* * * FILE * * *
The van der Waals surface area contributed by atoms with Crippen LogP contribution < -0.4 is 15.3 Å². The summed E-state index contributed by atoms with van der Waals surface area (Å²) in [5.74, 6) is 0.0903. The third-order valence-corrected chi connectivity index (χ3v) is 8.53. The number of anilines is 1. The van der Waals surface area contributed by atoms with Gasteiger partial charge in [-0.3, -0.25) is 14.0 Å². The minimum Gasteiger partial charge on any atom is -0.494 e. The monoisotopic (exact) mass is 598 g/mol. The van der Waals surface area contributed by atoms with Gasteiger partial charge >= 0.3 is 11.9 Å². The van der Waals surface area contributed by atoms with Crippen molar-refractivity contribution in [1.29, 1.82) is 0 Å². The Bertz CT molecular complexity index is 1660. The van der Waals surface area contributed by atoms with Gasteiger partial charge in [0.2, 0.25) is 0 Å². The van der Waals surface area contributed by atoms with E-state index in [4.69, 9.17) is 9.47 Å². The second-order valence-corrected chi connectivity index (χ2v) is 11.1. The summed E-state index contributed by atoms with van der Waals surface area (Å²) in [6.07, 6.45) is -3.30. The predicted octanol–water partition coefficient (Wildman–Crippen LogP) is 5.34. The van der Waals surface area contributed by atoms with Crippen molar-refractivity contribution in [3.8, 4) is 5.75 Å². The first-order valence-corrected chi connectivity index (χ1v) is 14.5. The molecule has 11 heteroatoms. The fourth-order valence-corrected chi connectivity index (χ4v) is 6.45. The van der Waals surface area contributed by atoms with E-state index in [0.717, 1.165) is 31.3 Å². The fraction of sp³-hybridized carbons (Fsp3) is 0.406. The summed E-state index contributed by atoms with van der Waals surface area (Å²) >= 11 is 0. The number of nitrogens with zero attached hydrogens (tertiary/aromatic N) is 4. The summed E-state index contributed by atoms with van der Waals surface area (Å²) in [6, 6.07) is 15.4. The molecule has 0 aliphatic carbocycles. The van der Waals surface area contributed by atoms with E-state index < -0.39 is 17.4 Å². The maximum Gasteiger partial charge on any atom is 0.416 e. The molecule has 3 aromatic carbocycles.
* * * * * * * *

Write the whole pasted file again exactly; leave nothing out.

The van der Waals surface area contributed by atoms with Crippen LogP contribution < -0.4 is 15.3 Å². The summed E-state index contributed by atoms with van der Waals surface area (Å²) in [5.74, 6) is 0.0903. The third-order valence-corrected chi connectivity index (χ3v) is 8.53. The number of anilines is 1. The van der Waals surface area contributed by atoms with Gasteiger partial charge in [-0.3, -0.25) is 14.0 Å². The minimum Gasteiger partial charge on any atom is -0.494 e. The monoisotopic (exact) mass is 598 g/mol. The van der Waals surface area contributed by atoms with Gasteiger partial charge >= 0.3 is 11.9 Å². The van der Waals surface area contributed by atoms with Crippen molar-refractivity contribution in [1.29, 1.82) is 0 Å². The Bertz CT molecular complexity index is 1660. The van der Waals surface area contributed by atoms with Gasteiger partial charge in [0.2, 0.25) is 0 Å². The van der Waals surface area contributed by atoms with E-state index in [4.69, 9.17) is 9.47 Å². The second-order valence-corrected chi connectivity index (χ2v) is 11.1. The summed E-state index contributed by atoms with van der Waals surface area (Å²) in [6.07, 6.45) is -3.30. The predicted octanol–water partition coefficient (Wildman–Crippen LogP) is 5.34. The van der Waals surface area contributed by atoms with Crippen molar-refractivity contribution in [3.8, 4) is 5.75 Å². The first-order valence-corrected chi connectivity index (χ1v) is 14.5. The molecule has 11 heteroatoms. The fourth-order valence-corrected chi connectivity index (χ4v) is 6.45. The van der Waals surface area contributed by atoms with E-state index in [0.717, 1.165) is 31.3 Å². The fraction of sp³-hybridized carbons (Fsp3) is 0.406. The summed E-state index contributed by atoms with van der Waals surface area (Å²) >= 11 is 0. The number of nitrogens with zero attached hydrogens (tertiary/aromatic N) is 4. The summed E-state index contributed by atoms with van der Waals surface area (Å²) in [6, 6.07) is 15.4. The molecule has 0 aliphatic carbocycles. The van der Waals surface area contributed by atoms with E-state index < -0.39 is 17.4 Å². The maximum Gasteiger partial charge on any atom is 0.416 e. The molecule has 3 aromatic carbocycles.